questkms. It

of

todonM^books PLEAsrtAix: 740-5^ accepted itnlif Frid^, April

mmmmiiidA-

i

jI"*':'-'''

-

-

XC-

'


Page 12

— SPOKE, April

13,

1998

Aubrey Hagar Award

Distinguished teacher to be announced soon By Jeannette Altwegg Teaching Award winner will be announced within the next week or so, according to the selection committee’s chair, Jane McDonald

she has been chairing the selection committee for the last three years. The award is given to a full-time Conestoga faculty member who has proved him or herself iimovative and creative, demonstrating integrity and professionalism, and

in a recent interview.

excellence in curriculum develop-

The Aubrey Hagar Distinguished

McDonald, who

is

the profes-

sional development consultant for ’'the entire

Conestoga College, said

ment, said McDonald. ’’Someone who would promote the college within the college and

in

community

the

as a whole,

she said.

Nominations closed March 9 and

McDonald

said that, as part of the committee, she is really looking forward to selecting one of this year’s

nominees as the

recipient.

usually very difficult to pick

were all absolutely wonderful. Winners will receive $800 in professional development funds as well as a liripipe and a framed Conestoga College coat of arms. The Aubrey Hagar Distinguished Teaching Award was created to

award were created by college with help from senior management, the faculty union, and Hagar himself. Hagar was an administrator with faculty

the college for 17 years before he retired in 1986, said

McDonald.

a winner, she admitted.

recognize the outstanding contribution and or leadership of a facul-

Faculty and union representatives created the Aubrey Hagar

six

ty

member. The selection committee and criteria for the

Distinguished Teaching Award to recognize Hagar’s many roles as

”It’s

”We had nominees from a wide range of college areas this year and they

director of academic and college planning as well as director of strategic planning.

instructors from all Conestoga College’s programs are chosen by a committee comprising representatives from all schools in the college. Usually chaired by the professional development consultant, this committee also includes for-

Full-time

This

is

where those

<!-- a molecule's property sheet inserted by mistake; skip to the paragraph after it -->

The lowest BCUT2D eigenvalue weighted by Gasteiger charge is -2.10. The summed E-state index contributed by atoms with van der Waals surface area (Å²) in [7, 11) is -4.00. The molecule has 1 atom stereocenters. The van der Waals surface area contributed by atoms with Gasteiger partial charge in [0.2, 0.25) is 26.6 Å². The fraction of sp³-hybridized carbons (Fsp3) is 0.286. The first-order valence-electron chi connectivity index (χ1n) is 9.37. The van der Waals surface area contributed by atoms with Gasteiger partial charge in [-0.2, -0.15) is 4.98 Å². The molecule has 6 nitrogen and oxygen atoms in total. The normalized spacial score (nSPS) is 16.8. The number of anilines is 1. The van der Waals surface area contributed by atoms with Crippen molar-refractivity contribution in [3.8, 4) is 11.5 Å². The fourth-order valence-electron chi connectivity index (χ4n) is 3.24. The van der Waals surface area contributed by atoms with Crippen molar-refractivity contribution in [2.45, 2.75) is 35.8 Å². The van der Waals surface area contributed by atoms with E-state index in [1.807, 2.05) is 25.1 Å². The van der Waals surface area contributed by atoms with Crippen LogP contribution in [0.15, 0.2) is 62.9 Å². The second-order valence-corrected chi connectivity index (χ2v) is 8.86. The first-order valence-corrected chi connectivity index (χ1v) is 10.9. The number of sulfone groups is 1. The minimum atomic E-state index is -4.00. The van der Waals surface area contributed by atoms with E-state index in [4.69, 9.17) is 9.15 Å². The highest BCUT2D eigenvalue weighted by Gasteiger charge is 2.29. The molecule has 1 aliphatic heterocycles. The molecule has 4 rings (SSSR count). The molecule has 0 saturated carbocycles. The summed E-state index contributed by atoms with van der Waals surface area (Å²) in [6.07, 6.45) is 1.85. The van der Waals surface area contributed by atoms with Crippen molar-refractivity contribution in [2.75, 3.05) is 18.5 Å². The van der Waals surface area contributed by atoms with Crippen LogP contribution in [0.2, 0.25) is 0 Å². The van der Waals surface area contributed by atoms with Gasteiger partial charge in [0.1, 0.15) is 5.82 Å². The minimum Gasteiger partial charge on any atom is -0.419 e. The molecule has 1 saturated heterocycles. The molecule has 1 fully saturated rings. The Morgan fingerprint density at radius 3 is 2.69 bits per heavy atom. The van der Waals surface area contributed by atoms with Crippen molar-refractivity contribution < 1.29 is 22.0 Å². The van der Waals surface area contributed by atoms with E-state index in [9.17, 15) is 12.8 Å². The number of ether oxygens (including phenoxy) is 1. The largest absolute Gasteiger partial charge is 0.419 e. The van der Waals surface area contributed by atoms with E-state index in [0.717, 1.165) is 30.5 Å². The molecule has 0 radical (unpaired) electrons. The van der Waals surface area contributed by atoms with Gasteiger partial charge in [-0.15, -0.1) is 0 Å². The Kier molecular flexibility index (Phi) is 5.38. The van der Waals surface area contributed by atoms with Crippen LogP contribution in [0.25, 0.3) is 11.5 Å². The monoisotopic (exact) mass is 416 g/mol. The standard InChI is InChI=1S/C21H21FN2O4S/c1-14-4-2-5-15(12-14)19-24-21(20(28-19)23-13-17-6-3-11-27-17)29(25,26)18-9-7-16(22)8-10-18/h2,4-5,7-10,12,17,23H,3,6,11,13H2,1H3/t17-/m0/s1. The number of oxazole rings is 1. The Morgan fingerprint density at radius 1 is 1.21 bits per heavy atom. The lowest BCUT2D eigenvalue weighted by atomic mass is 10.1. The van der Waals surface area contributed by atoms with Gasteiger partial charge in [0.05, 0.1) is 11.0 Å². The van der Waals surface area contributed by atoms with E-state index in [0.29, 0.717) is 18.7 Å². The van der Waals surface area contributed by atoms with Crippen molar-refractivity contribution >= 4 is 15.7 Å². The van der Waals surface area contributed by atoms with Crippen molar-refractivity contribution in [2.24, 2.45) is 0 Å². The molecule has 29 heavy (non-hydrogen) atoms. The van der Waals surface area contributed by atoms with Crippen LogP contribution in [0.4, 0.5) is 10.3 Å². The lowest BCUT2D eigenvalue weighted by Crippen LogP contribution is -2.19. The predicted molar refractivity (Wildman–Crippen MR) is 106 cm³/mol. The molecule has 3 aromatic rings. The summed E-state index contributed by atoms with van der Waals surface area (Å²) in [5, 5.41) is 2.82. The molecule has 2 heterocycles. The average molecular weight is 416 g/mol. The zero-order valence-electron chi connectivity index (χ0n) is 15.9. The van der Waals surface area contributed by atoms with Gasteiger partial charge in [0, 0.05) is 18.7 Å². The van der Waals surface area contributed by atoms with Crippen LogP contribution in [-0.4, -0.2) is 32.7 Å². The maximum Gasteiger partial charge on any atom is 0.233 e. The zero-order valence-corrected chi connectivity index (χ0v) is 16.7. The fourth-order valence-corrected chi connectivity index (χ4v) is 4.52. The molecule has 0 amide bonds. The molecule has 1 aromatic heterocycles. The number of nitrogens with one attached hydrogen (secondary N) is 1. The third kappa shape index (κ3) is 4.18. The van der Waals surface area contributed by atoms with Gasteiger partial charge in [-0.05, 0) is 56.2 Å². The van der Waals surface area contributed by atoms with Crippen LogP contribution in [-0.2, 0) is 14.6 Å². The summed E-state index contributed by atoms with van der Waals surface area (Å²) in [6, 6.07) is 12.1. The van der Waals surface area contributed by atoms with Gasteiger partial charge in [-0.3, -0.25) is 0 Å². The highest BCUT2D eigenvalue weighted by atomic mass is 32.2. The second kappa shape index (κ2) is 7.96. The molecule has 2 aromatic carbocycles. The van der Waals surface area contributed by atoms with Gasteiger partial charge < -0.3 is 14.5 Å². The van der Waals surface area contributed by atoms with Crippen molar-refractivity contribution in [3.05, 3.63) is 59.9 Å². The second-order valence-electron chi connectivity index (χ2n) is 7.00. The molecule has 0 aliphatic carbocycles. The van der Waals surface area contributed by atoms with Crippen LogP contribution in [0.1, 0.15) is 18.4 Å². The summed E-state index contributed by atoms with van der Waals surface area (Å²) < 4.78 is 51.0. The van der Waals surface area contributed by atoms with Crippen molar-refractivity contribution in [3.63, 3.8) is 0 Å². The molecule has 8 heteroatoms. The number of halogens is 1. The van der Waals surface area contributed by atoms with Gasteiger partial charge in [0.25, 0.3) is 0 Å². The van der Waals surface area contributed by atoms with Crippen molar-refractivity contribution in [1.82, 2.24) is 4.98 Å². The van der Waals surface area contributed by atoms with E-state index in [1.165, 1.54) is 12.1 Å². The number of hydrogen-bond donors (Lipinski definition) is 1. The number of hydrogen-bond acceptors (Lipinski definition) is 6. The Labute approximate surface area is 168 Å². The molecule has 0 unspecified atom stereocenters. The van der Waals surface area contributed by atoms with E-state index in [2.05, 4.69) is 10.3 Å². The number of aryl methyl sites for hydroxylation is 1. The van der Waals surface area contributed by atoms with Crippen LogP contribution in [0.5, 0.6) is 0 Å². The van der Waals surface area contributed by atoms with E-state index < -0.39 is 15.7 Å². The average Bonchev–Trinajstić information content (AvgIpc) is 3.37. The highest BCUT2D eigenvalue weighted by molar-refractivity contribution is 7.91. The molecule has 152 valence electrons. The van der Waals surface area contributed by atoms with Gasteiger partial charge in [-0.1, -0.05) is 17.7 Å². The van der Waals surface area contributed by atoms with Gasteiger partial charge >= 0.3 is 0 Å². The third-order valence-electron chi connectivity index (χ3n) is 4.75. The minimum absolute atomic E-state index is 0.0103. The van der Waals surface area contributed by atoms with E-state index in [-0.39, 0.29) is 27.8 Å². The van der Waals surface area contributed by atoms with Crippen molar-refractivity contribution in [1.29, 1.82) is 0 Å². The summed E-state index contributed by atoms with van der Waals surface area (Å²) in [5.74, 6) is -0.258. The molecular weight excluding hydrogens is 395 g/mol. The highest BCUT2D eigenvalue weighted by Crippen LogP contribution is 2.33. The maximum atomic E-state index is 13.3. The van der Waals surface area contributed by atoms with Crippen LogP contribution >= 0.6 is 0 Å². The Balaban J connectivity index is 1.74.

all-nighters really pay

areas

off.

of

mer recipients of the

distinguished

teaching award winners. Together

members choose the wiimer and individuals are usually notified directly by the president, McDonald said, adding that the these faculty

llievfolet

acknowledgement

official

is

at

convocation. 36 inonths/$1,150 down

This year’s nominees are Martin Hare, engineering technology (mechanical); Jake Huschilt, engineering technology (electronics); John Kroisenbrunner, trades and

engine, 5-speed manu transmission, 4-wheel ABS, dua front air bags, rear spoiler, tinted dining front bucket 2.2

technology; Maureen Nummelin, (business) management studies; Bev Walker, college access and

preparation studies; and George

dy side moulding

Woods,

trades and apprenticeship.

CBSA banquet to be held this Thursday By Amanda

Pickling

The aimual Conestoga Business awards Association banquet that will be held April 16 at the Four Points, 105 King St. E., Kitchener, is a good networking Students

experience, said the

CBSA

presi-

dent.

Employers come from outside of the college to the banquet, said

president Lia Chamicovsky. A nomination for an award even gets student’s

a

TUnill)

name

recognized,

she said.

TliSTED

--And

X TRUE

There are about three nominaper award, said CBSA

for

tions

Vice- President

1598 (levrolft

You

dlierZZ4

FEATURING: Glass sliding electric sunroof, AM/FM stereo with CD player, 2.4 litre Twin Cam engine, fog lamps, sport suspension, rear spoiler, 16"

cast-aluminum

wheels, cruise control

Raymond

Phillips.

don’t have to be nominated to

attend the awards banquet, said Chamicovsky. Winning and nominated students will benefit from the recognition, said Chamicovsky. The award is an excellent thing to put on a resume because employers really notice those things, she said.

The master of ceremonies will be Gordon who is a faculty member of the materials management Ian

program, said CBSA Treasurer Leilani Anderson. Presenters of the awards are from the business’ they are representing, she said.

a 36 month lease. A mimmum down payment or trade ol Si 150 and S300 secunly aepc.:ii arc required Annual k.iometre iim*t 20.000 eopiy to per excess ktlometre. Other lease options available 'tFreighi t$620'. licence taxes and msuf ince n:: .“-ludcd Oeai<»r ma, set 3? lease br less new or demonstrator models of Cavaiie: Coupe and Cavahe' 224 equipped .^s described dealer order or uade may be necessary, .ind applies to qualified retail customers m Southwestern Ontario only. Limited time offers which may not be comblr^ed with ether otb-"^ See your Chevroir-r Oidsmob'te deaic *•*' dm.nis “Graduate rebate subject to program rules. o

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the lease of 1998

There are often alumni students and past winners who present as well, said Anderson. The awards banquent will be succeeded by the final biz bash, said Chamicovsky. The $18 ticket for the awards banquet includes a free ticket to the bash at Sammy’s, but students don’t have to go to both events, said Chamicovsky.